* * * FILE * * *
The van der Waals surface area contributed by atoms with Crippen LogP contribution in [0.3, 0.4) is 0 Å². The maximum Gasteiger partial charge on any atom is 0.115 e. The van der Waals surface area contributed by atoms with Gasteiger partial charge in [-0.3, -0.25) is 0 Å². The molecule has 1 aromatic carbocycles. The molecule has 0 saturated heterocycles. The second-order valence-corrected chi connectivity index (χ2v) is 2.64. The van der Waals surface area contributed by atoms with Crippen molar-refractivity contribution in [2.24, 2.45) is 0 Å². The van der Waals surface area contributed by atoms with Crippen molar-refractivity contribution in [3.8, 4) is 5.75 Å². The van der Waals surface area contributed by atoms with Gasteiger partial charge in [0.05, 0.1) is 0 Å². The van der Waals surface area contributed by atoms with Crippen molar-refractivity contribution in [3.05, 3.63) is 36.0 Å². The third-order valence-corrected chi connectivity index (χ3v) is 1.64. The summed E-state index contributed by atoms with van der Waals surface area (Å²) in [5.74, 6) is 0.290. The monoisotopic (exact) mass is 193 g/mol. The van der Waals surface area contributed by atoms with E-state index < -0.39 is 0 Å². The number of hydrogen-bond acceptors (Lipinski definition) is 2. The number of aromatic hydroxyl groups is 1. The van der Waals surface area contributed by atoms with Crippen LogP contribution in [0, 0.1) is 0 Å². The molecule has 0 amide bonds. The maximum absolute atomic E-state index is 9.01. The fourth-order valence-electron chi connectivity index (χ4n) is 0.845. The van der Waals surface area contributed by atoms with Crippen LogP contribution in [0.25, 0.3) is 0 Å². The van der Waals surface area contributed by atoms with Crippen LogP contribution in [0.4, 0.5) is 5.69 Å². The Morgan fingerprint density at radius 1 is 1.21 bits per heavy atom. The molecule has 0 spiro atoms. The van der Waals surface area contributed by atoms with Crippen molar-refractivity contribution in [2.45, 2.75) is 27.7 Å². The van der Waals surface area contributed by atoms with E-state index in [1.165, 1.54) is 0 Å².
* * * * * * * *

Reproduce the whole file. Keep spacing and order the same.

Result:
The van der Waals surface area contributed by atoms with Crippen LogP contribution in [0.3, 0.4) is 0 Å². The maximum Gasteiger partial charge on any atom is 0.115 e. The van der Waals surface area contributed by atoms with Gasteiger partial charge in [-0.3, -0.25) is 0 Å². The molecule has 1 aromatic carbocycles. The molecule has 0 saturated heterocycles. The second-order valence-corrected chi connectivity index (χ2v) is 2.64. The van der Waals surface area contributed by atoms with Crippen molar-refractivity contribution in [2.24, 2.45) is 0 Å². The van der Waals surface area contributed by atoms with Crippen molar-refractivity contribution in [3.8, 4) is 5.75 Å². The van der Waals surface area contributed by atoms with Gasteiger partial charge in [0.05, 0.1) is 0 Å². The van der Waals surface area contributed by atoms with Crippen molar-refractivity contribution in [3.05, 3.63) is 36.0 Å². The third-order valence-corrected chi connectivity index (χ3v) is 1.64. The summed E-state index contributed by atoms with van der Waals surface area (Å²) in [5.74, 6) is 0.290. The monoisotopic (exact) mass is 193 g/mol. The van der Waals surface area contributed by atoms with E-state index < -0.39 is 0 Å². The number of hydrogen-bond acceptors (Lipinski definition) is 2. The number of aromatic hydroxyl groups is 1. The van der Waals surface area contributed by atoms with Crippen LogP contribution in [0, 0.1) is 0 Å². The molecule has 0 amide bonds. The maximum absolute atomic E-state index is 9.01. The fourth-order valence-electron chi connectivity index (χ4n) is 0.845. The van der Waals surface area contributed by atoms with Crippen LogP contribution in [0.25, 0.3) is 0 Å². The van der Waals surface area contributed by atoms with Crippen LogP contribution in [0.4, 0.5) is 5.69 Å². The Morgan fingerprint density at radius 1 is 1.21 bits per heavy atom. The molecule has 0 spiro atoms. The van der Waals surface area contributed by atoms with Crippen molar-refractivity contribution in [2.45, 2.75) is 27.7 Å². The van der Waals surface area contributed by atoms with E-state index in [1.165, 1.54) is 0 Å².